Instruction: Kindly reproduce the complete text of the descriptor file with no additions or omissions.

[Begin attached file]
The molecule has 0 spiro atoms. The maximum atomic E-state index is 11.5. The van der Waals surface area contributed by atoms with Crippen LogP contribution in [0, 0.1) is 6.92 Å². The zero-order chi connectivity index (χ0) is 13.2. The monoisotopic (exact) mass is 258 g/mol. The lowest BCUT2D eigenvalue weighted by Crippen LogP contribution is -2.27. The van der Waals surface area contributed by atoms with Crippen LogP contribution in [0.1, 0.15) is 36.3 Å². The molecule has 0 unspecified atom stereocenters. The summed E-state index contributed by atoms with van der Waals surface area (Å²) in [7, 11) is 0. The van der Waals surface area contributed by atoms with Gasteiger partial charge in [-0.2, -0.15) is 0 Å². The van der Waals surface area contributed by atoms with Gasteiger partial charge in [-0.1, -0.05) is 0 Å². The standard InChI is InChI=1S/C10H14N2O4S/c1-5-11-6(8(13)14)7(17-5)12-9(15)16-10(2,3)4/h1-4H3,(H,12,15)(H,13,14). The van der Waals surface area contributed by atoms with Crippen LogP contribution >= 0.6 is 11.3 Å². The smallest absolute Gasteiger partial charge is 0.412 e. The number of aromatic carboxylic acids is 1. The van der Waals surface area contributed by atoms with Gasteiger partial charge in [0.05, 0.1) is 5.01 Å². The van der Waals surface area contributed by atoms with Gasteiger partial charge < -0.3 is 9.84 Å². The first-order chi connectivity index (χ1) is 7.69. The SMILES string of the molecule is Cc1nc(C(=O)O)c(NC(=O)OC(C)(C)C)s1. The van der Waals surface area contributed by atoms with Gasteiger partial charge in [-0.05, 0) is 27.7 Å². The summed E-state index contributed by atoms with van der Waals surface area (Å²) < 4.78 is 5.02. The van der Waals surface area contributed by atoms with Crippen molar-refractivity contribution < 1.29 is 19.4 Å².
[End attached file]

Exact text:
The molecule has 0 spiro atoms. The maximum atomic E-state index is 11.5. The van der Waals surface area contributed by atoms with Crippen LogP contribution in [0, 0.1) is 6.92 Å². The zero-order chi connectivity index (χ0) is 13.2. The monoisotopic (exact) mass is 258 g/mol. The lowest BCUT2D eigenvalue weighted by Crippen LogP contribution is -2.27. The van der Waals surface area contributed by atoms with Crippen LogP contribution in [0.1, 0.15) is 36.3 Å². The molecule has 0 unspecified atom stereocenters. The summed E-state index contributed by atoms with van der Waals surface area (Å²) in [7, 11) is 0. The van der Waals surface area contributed by atoms with Gasteiger partial charge in [-0.2, -0.15) is 0 Å². The van der Waals surface area contributed by atoms with Gasteiger partial charge in [-0.1, -0.05) is 0 Å². The standard InChI is InChI=1S/C10H14N2O4S/c1-5-11-6(8(13)14)7(17-5)12-9(15)16-10(2,3)4/h1-4H3,(H,12,15)(H,13,14). The van der Waals surface area contributed by atoms with Crippen LogP contribution >= 0.6 is 11.3 Å². The smallest absolute Gasteiger partial charge is 0.412 e. The number of aromatic carboxylic acids is 1. The van der Waals surface area contributed by atoms with Gasteiger partial charge in [0.05, 0.1) is 5.01 Å². The van der Waals surface area contributed by atoms with Gasteiger partial charge < -0.3 is 9.84 Å². The first-order chi connectivity index (χ1) is 7.69. The SMILES string of the molecule is Cc1nc(C(=O)O)c(NC(=O)OC(C)(C)C)s1. The van der Waals surface area contributed by atoms with Gasteiger partial charge in [-0.05, 0) is 27.7 Å². The summed E-state index contributed by atoms with van der Waals surface area (Å²) < 4.78 is 5.02. The van der Waals surface area contributed by atoms with Crippen molar-refractivity contribution < 1.29 is 19.4 Å².